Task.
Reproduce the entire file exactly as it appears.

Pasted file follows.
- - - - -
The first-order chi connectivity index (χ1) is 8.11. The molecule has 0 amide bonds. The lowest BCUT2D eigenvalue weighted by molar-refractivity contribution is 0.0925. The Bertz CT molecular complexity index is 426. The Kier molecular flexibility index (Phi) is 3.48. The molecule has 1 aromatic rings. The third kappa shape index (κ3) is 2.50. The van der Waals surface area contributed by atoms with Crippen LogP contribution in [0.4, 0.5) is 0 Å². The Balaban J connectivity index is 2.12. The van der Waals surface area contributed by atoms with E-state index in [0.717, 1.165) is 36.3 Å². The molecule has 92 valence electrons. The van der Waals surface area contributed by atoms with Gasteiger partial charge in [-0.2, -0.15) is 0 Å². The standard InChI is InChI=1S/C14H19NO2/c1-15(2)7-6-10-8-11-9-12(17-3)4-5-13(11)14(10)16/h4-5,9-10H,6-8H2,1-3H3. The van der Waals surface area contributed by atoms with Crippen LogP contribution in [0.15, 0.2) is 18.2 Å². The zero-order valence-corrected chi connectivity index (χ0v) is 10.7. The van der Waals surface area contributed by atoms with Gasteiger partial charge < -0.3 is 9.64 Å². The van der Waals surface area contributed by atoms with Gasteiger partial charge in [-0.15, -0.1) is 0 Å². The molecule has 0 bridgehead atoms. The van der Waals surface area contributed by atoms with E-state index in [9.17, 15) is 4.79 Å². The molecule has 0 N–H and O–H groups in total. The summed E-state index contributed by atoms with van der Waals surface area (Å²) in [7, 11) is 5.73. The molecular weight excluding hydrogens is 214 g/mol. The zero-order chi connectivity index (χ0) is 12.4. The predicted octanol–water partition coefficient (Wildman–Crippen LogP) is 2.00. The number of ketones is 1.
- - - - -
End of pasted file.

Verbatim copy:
The first-order chi connectivity index (χ1) is 8.11. The molecule has 0 amide bonds. The lowest BCUT2D eigenvalue weighted by molar-refractivity contribution is 0.0925. The Bertz CT molecular complexity index is 426. The Kier molecular flexibility index (Phi) is 3.48. The molecule has 1 aromatic rings. The third kappa shape index (κ3) is 2.50. The van der Waals surface area contributed by atoms with Crippen LogP contribution in [0.4, 0.5) is 0 Å². The Balaban J connectivity index is 2.12. The van der Waals surface area contributed by atoms with E-state index in [0.717, 1.165) is 36.3 Å². The molecule has 92 valence electrons. The van der Waals surface area contributed by atoms with Gasteiger partial charge in [-0.2, -0.15) is 0 Å². The standard InChI is InChI=1S/C14H19NO2/c1-15(2)7-6-10-8-11-9-12(17-3)4-5-13(11)14(10)16/h4-5,9-10H,6-8H2,1-3H3. The van der Waals surface area contributed by atoms with Crippen LogP contribution in [0.15, 0.2) is 18.2 Å². The zero-order valence-corrected chi connectivity index (χ0v) is 10.7. The van der Waals surface area contributed by atoms with Gasteiger partial charge < -0.3 is 9.64 Å². The van der Waals surface area contributed by atoms with Gasteiger partial charge in [-0.15, -0.1) is 0 Å². The molecule has 0 bridgehead atoms. The van der Waals surface area contributed by atoms with E-state index in [9.17, 15) is 4.79 Å². The molecule has 0 N–H and O–H groups in total. The summed E-state index contributed by atoms with van der Waals surface area (Å²) in [7, 11) is 5.73. The molecular weight excluding hydrogens is 214 g/mol. The zero-order chi connectivity index (χ0) is 12.4. The predicted octanol–water partition coefficient (Wildman–Crippen LogP) is 2.00. The number of ketones is 1.